Market plummets, but has anything really changed?
by Rick Ackerman
Originally posted June 2, 2011
WE SEARCHED IN VAIN FOR NEWS YESTERDAY that might have explained the nearly 300-point drop in the Dow Industrials. Granted, there were reports of dramatic weakness in home prices and a downward revision in Goldman’s GDP forecast for Q2, to 3% from an earlier 3.5%. But that stuff is old hat, at least in a newsletter world that has always viewed the recovery story as an unpersuasive hoax. And what’s the big deal anyway about a 4.2% drop in home prices when it seems entirely likely they will fall by a further 50% before the crisis ends?
To expect a better outcome is folly when residential real estate has already fallen 35% despite a multi-trillion dollar “stimulus” by the central bank. As for the GDP figure that supposedly knocked investors for a loop, the numbers were never even remotely credible to begin with, extrapolated as they undoubtedly were from the same murky sources that the Labor Department uses to understate unemployment each month by more than half. Why worry about economic reports that nearly everyone except the editors of the Wall Street Journal and the New York Times know are completely made-up? It beats us.
Nor can we fathom why the supposed termination of QE2 later this month keeps surfacing in the mainstream media as a source of angst. Does anyone actually believe the government will not continue to monetize Treasury debt as though there will be no tomorrow? The Federal Reserve has become Treasury’s biggest “buyer” by far and will soon surpass China and Japan combined in that category. Does that sound like a good time to go cold turkey? That’s what we thought – and we’ll lay odds on it.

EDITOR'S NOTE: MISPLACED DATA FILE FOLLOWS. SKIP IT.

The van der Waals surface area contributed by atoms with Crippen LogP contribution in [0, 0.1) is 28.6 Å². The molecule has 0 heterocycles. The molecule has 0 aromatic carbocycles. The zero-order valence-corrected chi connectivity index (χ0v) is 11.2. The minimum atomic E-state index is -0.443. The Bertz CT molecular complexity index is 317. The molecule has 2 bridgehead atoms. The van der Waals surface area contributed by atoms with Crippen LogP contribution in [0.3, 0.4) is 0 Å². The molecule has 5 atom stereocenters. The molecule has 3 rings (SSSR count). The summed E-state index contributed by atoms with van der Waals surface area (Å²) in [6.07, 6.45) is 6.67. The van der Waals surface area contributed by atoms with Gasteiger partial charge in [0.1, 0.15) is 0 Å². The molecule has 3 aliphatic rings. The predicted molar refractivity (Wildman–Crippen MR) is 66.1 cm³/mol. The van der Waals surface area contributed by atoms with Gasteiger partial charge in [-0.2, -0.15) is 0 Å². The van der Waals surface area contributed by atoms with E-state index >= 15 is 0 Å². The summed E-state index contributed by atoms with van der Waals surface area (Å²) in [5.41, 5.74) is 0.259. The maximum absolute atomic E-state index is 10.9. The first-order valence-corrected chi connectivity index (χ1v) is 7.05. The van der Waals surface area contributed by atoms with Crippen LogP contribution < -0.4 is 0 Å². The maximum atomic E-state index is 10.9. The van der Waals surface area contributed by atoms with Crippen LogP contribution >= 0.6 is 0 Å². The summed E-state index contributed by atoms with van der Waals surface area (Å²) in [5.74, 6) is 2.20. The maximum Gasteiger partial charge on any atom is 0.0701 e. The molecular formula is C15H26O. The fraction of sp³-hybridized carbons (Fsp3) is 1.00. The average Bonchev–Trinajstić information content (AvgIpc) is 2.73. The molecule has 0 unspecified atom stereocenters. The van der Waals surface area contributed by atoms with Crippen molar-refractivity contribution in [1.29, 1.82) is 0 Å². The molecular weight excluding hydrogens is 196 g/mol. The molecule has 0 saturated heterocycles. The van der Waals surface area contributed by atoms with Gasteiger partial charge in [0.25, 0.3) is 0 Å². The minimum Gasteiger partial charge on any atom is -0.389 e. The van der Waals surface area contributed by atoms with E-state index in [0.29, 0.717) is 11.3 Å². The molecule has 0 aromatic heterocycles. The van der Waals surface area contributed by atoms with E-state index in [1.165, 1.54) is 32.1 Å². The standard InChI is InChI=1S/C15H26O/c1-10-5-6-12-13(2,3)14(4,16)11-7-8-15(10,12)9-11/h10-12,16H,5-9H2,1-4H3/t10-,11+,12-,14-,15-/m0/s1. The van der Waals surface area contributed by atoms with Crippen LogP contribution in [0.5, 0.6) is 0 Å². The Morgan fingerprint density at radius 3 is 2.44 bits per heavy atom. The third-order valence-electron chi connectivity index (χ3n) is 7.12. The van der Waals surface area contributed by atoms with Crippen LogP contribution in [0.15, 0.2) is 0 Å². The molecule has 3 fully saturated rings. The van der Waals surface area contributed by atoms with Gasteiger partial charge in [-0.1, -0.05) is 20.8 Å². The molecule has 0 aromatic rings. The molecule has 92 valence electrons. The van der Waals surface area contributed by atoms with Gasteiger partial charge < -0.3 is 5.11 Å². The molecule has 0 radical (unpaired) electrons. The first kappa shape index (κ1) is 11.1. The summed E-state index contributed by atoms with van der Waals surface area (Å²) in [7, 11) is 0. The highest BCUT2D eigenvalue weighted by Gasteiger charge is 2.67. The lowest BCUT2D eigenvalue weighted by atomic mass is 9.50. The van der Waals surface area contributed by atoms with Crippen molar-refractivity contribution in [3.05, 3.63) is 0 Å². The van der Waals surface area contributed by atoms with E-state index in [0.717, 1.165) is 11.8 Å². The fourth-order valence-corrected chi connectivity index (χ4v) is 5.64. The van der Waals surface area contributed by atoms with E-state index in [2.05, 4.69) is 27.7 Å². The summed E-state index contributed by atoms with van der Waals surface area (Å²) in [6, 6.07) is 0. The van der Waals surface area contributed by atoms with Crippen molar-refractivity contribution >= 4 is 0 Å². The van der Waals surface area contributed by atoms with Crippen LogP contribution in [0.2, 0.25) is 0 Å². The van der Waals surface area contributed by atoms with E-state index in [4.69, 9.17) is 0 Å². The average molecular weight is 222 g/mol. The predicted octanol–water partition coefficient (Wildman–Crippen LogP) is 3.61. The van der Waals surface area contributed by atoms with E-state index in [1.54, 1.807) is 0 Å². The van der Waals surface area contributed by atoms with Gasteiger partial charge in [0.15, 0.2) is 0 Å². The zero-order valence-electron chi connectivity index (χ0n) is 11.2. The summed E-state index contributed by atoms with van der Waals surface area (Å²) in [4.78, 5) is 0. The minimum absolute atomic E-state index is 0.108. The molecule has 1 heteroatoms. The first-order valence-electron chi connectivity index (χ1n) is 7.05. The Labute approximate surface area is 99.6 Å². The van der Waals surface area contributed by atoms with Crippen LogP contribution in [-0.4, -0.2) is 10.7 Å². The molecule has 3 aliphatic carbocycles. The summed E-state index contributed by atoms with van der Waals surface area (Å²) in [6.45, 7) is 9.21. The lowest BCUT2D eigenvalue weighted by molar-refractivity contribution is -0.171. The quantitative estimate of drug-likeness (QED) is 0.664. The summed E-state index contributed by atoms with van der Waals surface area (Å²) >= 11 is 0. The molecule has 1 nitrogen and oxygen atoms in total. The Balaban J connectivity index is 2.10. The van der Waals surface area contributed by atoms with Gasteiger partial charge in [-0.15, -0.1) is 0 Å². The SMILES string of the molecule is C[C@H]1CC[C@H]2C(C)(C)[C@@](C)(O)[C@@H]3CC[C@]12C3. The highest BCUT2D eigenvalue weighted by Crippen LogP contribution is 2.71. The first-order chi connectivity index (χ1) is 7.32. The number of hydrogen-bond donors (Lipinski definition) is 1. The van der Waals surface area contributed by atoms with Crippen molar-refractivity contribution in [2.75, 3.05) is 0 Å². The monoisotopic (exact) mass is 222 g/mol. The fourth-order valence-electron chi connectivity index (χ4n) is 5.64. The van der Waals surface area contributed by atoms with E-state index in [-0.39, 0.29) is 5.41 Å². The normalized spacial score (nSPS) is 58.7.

Meanwhile, although some have argued that QE2 has been a bust, who besides Obama, Bernanke and a few benighted big-city newspapers would take the other side? Perhaps in a world less enamored of bizarre ideas about the source of wealth and prosperity, we would expect investors to enthusiastically welcome an end to quantitative easing. Instead, economists who should know better – including a Nobelist who has asserted, apparently not in jest, that the stimulus was not large enough – continue to vest their hopes in Big Government to extricate us from this mess.
The news media have parroted and promoted such claptrap, but who even believes them any more? Here’s the Wall Street Journal yesterday, soft-pedaling the recession-or-worse — and we can’t decide whether they were displaying cluelessness, or pure Goebbels: “The U.S. economy might be on a slower path to full health as manufacturing cools, the housing market struggles and consumers keep a close eye on spending.” Talk about understatement. If these guys are indeed shilling for Obama, Bernanke et al., at least they cannot be accused of not having their hearts in it.